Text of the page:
The question posed is one which has engendered debate in recent years, spurred research, policy papers and government action in many countries to actively involve women in political life as an anti corruption strategy.
According to the Anti-Corruption Research Network “several early, mainly econometric contributions to this discussion claimed there is indeed a link between higher representation of women in government and lower levels of corruption.” Ten years ago the World Bank in a report Engendering Development 2001 posited “there may be intrinsic differences in the behaviours of women and men that lead to cleaner government when more women are in key government positions.
The notion that on average, women and men respond to social and economic situations in different ways is not radical. Some part of these behavioural differences stems from gender differences in schooling, experience in the workforce, and access to information and technology, among other things.” Further, “Studies in behavioural and social sciences suggest that men and women differ in behaviours that have to do with corruption, the general conclusion being that women are more community-oriented and selfless than men. Some control experiments find that women are more likely to exhibit generosity and altruism than men—but other experiments contest these results.” (World Bank- Engendering Development 2001:96).
This notion that women are less corruptible whether through a process of nature or nurture has found favour with many, to the extent that some governments are actively pursuing policies that result in women being placed in the frontlines of the anti corruption fight. The Prime Minister of Bulgaria in early 2010 promoted a number of women to senior positions in government. His rationale, among others, “women have stronger characters than men because when they say no they mean no, and they are less corruptible”. His detractors have argued that his actions are nothing short of window dressing. At a grass roots level women are defining their role in the fight by coalescing into action groups. In Nigeria, the Oyo Women Alliance against Corruption was established earlier this month under the theme ‘Mobilising Women against Corruption for National Rebirth’ (Nigerian Tribune October 24th 2011).
In the Indian state of Uttar Pradesh a diminutive Sampat Pal Devi leads a band of unlikely anti-corruption vigilantes; women in pink saris.
According to media reports, the women known as the pink gang (gulabi gang) have been known to attack public officials suspected or known to be involved in corrupt practices. Sampat Devi asserts, “….The officials and the police are corrupt and anti-poor. So sometimes we have to take the law in our hands. At other times, we prefer to shame the wrongdoers,”(BBC News Banda).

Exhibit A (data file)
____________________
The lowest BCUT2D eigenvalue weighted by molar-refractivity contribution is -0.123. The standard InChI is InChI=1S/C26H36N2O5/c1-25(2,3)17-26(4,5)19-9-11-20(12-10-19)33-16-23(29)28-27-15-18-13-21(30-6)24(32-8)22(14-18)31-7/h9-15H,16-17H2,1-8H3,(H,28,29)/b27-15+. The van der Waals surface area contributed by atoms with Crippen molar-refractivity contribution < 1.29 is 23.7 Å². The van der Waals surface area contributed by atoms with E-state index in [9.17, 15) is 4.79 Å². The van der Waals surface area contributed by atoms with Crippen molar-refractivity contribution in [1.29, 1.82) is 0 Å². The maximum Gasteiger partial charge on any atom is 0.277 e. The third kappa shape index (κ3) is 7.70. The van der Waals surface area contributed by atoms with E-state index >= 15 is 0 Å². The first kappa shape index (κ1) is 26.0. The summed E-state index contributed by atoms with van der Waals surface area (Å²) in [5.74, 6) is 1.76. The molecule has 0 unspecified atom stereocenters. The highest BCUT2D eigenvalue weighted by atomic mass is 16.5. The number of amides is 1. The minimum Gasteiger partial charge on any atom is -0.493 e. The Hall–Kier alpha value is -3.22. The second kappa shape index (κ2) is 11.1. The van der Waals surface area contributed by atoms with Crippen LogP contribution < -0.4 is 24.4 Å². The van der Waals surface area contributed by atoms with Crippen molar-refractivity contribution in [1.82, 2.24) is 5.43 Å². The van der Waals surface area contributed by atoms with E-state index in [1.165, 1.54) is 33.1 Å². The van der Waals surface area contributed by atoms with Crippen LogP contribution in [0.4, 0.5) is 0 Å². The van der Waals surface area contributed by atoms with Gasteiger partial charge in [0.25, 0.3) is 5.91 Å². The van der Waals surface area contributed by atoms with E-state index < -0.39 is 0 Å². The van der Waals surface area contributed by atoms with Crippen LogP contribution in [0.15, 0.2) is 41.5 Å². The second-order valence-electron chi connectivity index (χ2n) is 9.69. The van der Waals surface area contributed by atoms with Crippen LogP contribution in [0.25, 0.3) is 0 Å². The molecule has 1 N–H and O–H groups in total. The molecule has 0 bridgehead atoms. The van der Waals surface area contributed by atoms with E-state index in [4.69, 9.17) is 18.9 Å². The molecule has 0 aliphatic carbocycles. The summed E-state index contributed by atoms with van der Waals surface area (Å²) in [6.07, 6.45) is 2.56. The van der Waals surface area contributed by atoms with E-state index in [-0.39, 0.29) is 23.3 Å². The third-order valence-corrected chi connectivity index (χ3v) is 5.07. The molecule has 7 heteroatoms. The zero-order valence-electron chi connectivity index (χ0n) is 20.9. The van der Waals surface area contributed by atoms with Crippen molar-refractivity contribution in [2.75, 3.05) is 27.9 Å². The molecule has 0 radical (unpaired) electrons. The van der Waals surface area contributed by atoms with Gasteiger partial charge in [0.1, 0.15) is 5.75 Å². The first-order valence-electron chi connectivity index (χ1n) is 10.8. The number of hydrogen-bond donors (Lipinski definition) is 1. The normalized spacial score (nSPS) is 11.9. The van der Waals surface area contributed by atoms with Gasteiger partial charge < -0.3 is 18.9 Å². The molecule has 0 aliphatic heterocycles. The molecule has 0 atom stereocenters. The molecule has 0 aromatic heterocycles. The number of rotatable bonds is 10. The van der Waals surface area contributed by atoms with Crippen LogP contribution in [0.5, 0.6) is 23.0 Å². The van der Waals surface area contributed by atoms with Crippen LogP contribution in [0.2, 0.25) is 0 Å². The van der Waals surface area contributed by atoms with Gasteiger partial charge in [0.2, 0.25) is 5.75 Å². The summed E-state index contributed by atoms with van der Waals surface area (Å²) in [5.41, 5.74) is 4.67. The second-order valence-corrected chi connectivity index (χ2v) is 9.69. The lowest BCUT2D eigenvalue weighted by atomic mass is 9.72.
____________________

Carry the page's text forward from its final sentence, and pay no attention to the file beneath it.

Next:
This notion of women’s virtuosity is not new but is there any truth to it? Are women more honest, possessing of integrity than men to make them the perfect weapon in the armoury in the war on corruption? Sarah Ongole, an Activist/Journalist writing in Uganda’s New Vision doesn’t think so. “As a woman, I believe that women can play a big role in the battle against corruption, not that they themselves are corruption free.”
Perhaps the most definitive position on the subject, contrasting among others the World Bank’s is Marie Goetz. In her paper Political Cleaners: How Women are the New Anti Corruption Force. Does the Evidence Wash? she presents a critical review of the literature on the subject and asserts “to expect that women’s gender alone can act as a magic bullet to resolve a corruption problem that is much bigger than they are, that is systemic, is unrealistic to say the least. It reflects not just wishful but almost desperate thinking. If women do exhibit preferences for less corrupt behaviour, that may simply be because they have been excluded from opportunities for such behaviour, and that effect is bound to change over time as greater numbers of women enter public office”.
As corruption increases globally women may indeed emerge as anti-corruption activists not because they are any more honest than men but because they are disproportionately affected by corruption. That women are so affected has been recognised in numerous studies, commentaries and real life stories. Transparency International provides a wealth of information on the subject much of it derived from the experiences of its many chapters.
The debate is beyond the scope of this article by virtue of its sheer breadth. On both sides the arguments are compelling.
Transparency Institute Guyana Inc encourages all Guyanese irrespective of gender, age, race or political affiliation to condemn corruption in whatever form it is manifested. Our vision is a Guyana free of corruption. We encourage those who share our objectives to educate themselves about corruption and methods for combatting corruption.